Port moving forward with emergency operations center plans

The St. Mary Parish Sheriff’s Office mobile command center parked Monday at the Port of Morgan City. St. Mary Parish Sheriff Mark Hebert is standing by the center.
(The Daily Review Photo by Zachary Fitzgerald)

By Zachary Fitzgerald zfitzgerald@daily-review.com

Port officials took another step Monday towards bringing the $9.3 million government operations and emergency center to a site on La. 182 next to the Morgan City Municipal Auditorium.
The Morgan City Harbor and Terminal District commission approved a resolution authorizing Port Commission President Jerry Gauthier to sign a cooperative endeavor agreement with the city to transfer 75 feet of city property across from the Morgan City Municipal Auditorium for use as the site for the new government operations and emergency center.
In exchange for the use of the property, the port would provide work compensation or payment of the appraised value of the property, which was about $98,000, Port Attorney Gerard Bourgeois said.
The center will allow multiple government agencies to be under the same roof and can serve as an emergency command center during a hurricane, Port Executive Director Raymond “Mac” Wade said in March.
At an April 8 special meeting, the commission approved a contract between the port and architect Carl Blum to design the new government emergency operations center. Also at that meeting, the commission accepted contracts to do preconstruction cost analysis, geotechnical services and agreements to purchase property from private landowners in order to construct the center.
The building will encompass about 33,000 square-feet, Blum said.
The City Council will vote on an ordinance for the cooperative endeavor agreement at the April 22 council meeting.
If everything goes according to schedule, groundbreaking for the center will be in July with the projected completion date in May 2015.
At Monday’s port meeting, Mike Lowe of the U.S. Army Corps of Engineers said the Crewboat Cut dredging contract has been advertised and the contract should be awarded by May 30. The dredging will start in June, Lowe said.
The project is designed to open up the cut in which rocks have already been placed in order to create a self-scouring channel.
The corps also has a contract for dredging in the Morgan City Harbor that will go out to bid in a week, Lowe said. Corps officials are going to see if there is any leftover money to spend on a dredging demonstration in the Atchafalaya River Bar Channel, he said.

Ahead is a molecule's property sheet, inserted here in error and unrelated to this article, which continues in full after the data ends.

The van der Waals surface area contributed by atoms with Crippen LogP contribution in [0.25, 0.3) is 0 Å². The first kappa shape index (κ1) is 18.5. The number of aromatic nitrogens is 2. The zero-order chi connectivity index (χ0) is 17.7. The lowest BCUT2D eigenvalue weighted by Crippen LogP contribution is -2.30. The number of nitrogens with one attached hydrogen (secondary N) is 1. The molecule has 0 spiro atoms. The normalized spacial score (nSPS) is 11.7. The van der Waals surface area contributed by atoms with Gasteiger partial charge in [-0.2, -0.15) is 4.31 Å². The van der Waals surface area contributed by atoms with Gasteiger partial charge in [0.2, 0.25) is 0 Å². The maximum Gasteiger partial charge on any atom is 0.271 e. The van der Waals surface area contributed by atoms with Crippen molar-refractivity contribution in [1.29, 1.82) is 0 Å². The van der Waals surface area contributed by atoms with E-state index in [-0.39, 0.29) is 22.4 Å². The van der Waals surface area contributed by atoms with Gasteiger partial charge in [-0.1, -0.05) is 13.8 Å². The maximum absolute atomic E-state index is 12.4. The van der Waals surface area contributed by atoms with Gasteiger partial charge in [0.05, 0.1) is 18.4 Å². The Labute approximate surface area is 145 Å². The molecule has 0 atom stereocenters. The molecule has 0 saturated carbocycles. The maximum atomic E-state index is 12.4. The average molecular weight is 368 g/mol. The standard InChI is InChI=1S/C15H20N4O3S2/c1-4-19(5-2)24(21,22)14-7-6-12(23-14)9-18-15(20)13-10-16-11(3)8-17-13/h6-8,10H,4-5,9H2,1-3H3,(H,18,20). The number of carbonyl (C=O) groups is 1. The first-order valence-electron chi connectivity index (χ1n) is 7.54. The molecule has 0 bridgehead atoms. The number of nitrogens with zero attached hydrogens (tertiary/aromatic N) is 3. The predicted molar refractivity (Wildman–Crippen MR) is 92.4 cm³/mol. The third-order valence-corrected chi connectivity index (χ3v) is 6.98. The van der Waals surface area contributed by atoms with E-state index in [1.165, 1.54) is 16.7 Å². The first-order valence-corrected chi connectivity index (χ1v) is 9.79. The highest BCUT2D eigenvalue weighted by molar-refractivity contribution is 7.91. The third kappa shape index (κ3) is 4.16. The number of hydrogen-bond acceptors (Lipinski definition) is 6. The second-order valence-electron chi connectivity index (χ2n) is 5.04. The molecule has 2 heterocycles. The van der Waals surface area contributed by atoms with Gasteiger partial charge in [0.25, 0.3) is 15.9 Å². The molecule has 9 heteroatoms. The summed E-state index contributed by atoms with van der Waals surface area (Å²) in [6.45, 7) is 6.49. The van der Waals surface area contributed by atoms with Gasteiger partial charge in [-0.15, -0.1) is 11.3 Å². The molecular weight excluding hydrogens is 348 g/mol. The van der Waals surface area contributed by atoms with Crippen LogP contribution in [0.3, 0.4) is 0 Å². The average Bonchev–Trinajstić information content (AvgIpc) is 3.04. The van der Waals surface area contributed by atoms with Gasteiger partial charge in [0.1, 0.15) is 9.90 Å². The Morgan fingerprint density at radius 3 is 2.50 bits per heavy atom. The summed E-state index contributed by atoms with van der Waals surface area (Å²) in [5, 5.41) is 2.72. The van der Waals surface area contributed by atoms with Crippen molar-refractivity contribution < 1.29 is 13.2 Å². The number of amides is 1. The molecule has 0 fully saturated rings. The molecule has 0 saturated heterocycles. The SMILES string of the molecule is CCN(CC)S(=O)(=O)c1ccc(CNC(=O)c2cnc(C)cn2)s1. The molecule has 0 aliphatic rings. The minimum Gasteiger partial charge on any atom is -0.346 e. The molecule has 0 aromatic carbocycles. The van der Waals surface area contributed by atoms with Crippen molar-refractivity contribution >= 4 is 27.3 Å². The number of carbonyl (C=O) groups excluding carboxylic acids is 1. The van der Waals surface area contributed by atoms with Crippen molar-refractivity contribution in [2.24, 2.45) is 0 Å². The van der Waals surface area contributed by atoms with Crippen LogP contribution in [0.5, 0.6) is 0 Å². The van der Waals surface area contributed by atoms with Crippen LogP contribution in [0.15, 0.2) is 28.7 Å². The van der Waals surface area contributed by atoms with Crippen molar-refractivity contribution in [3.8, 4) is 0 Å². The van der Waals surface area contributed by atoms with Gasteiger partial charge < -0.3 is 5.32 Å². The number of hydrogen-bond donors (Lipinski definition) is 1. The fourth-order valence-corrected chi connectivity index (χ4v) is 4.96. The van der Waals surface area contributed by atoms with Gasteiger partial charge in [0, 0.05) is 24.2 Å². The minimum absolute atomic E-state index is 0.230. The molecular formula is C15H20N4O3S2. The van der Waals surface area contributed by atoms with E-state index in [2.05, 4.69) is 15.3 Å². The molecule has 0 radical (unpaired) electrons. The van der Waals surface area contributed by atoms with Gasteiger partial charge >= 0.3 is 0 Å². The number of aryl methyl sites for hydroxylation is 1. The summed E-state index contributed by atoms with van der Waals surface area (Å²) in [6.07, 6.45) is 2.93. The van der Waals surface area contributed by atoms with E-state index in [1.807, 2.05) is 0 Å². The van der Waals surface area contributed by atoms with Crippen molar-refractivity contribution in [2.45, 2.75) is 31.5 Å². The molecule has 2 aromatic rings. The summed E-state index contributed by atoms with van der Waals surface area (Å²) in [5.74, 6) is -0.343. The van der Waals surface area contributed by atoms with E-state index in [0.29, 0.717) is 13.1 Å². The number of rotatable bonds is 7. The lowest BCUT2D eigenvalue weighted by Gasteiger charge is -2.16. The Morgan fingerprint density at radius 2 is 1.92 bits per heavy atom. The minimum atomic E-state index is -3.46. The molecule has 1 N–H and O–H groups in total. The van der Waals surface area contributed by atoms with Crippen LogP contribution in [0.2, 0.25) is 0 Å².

The plan is to use any leftover money to dredge the worst spots in the bar channel, and convert a cutter-head dredge to be used as a sidecaster dredge for a demonstration, Jonathan Hird of Moffat & Nichol engineering firm said.
Sidecaster dredging involves agitating the sediment that builds up in the channel and casting it to the side of the channel while cutter-head dredging entails pulling a blade behind a tugboat to get the sediment in suspension.
Lowe said, “We want to simulate the agitation which is what the whole demonstration is. So in using a cutter-head to do the agitation we’re dropping (sediment) at the edge of the channel, which is what a sidecaster would do.”
Configuring the cutter-head dredge to use as a sidecaster over a short stretch would give engineers of an idea of whether the sidecaster method could suspend the sediment enough to maintain the necessary depth of the channel, Lowe said.
The commission approved applying for a 2014 Transportation Investment Generating Economic Recovery grant to seek funding for extension and rehabilitation of the port’s dock and installation of a box culvert at the drainage ditch on Youngs Road so the port can reach the railroad spur. The board also approved raising 25 percent matching funds for the project if the port is awarded the grant.
The estimated project cost would be $16 million with a $12 million federal request and $4 million local match. Putting up the local share improves the chances to receive the grant, Knobloch said. The port is competing against other ports, state governments and city governments, Knobloch said.
In other business, the commission:
—Approved entering into a contract to use two steel piles to install National Oceanic and Atmospheric Administration Physical Oceanographic Real-Time Systems along the port’s waterways. The contract also included the first year’s maintenance cost of the system.
—Approved spending $10,865 on radar equipment paid for by a grant.

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